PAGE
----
Ahead of planned mass riots, Israel warns Gazans: ‘Don’t be Hamas’s puppets’
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'You deserve a better government, a better future'

Ahead of planned mass riots, Israel warns Gazans: ‘Don’t be Hamas’s puppets’

IDF drops leaflets telling Palestinians the terror group is endangering their lives, stealing their money; army ignites tire piles along border to prevent their use by protesters

Palestinian protesters during clashes with Israeli forces along the border with the Gaza Strip, east of Gaza City, on May 11, 2018. (Abed Rahim Khatib/Flash90)
Palestinian protesters during clashes with Israeli forces along the border with the Gaza Strip, east of Gaza City, on May 11, 2018. (Abed Rahim Khatib/Flash90)

Israeli military aircraft dropped leaflets over the Gaza Strip early Monday morning warning Palestinians to keep away from the fence separating the coastal enclave from Israel, the IDF said, ahead of mass demonstrations slated for later in the day.

“A few minutes ago, IDF jets once again distributed leaflets warning against approaching the security fence, attempting to sabotage it or to carry out terror attacks,” the army’s spokesperson office tweeted.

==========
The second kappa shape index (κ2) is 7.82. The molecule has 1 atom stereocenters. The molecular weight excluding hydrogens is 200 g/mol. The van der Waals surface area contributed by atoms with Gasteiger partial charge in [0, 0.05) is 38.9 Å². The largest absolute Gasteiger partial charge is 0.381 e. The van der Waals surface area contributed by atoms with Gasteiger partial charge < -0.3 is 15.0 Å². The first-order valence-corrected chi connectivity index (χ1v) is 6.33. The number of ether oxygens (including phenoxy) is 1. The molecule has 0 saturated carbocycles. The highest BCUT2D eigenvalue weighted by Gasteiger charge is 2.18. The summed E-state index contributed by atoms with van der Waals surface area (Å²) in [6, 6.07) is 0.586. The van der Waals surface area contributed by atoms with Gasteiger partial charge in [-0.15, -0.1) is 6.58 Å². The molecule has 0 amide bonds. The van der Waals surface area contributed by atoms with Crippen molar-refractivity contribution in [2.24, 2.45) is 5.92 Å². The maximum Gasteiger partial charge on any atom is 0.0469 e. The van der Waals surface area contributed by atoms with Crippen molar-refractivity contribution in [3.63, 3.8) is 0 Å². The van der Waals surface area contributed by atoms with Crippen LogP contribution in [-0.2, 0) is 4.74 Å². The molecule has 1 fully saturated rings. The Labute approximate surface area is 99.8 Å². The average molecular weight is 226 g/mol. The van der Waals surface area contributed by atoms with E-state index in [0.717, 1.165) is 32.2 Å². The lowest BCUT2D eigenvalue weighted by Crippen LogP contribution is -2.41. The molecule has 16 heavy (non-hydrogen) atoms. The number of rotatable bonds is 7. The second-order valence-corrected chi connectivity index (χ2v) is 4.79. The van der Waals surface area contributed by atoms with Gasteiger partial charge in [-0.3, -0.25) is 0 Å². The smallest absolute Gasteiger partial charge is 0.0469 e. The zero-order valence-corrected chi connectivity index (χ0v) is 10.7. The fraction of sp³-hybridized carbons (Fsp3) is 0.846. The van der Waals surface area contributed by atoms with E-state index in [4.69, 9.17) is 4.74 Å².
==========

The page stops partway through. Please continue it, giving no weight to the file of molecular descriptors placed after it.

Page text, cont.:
The Arabic leaflets also told residents of the coastal enclave that the Hamas terror group which rules the strip was endangering their lives.

“Hamas is trying to hide its many failures by endangering your lives,” the leaflets said. “At the same time, Hamas is stealing your money and using it to dig tunnels at your expense.”

One leaflet urged residents, “Don’t be puppets in the hands of Hamas.”

The message from Israel was that the people of Gaza deserve better.

“You deserve a better government and a better future,” the leaflets read. “The IDF is warning you against approaching the security fence.”

The last line was a strong warning to keep away from the border. “Do not approach the security fence and do not participate in Hamas’s life-threatening farce,” the army said.

Meanwhile the army fired at and ignited piles of tires prepared by demonstrators neat the border, Hadashot news reported, in order to burn them prematurely and prevent demonstrators from using them later to create a smokescreen.

The IDF is gearing up for fierce “March of Return” protests along the Gaza security fence, with more than 100,000 Palestinians expected to take part, and potentially as many as 200,000, something that would indicate a major victory for the Hamas terrorist group, which rules Gaza and has co-opted for its own ends what were originally slated to be weeks of nonviolent protests.

The protests are set for Monday to coincide with the move of the US Embassy from Tel Aviv to Jerusalem.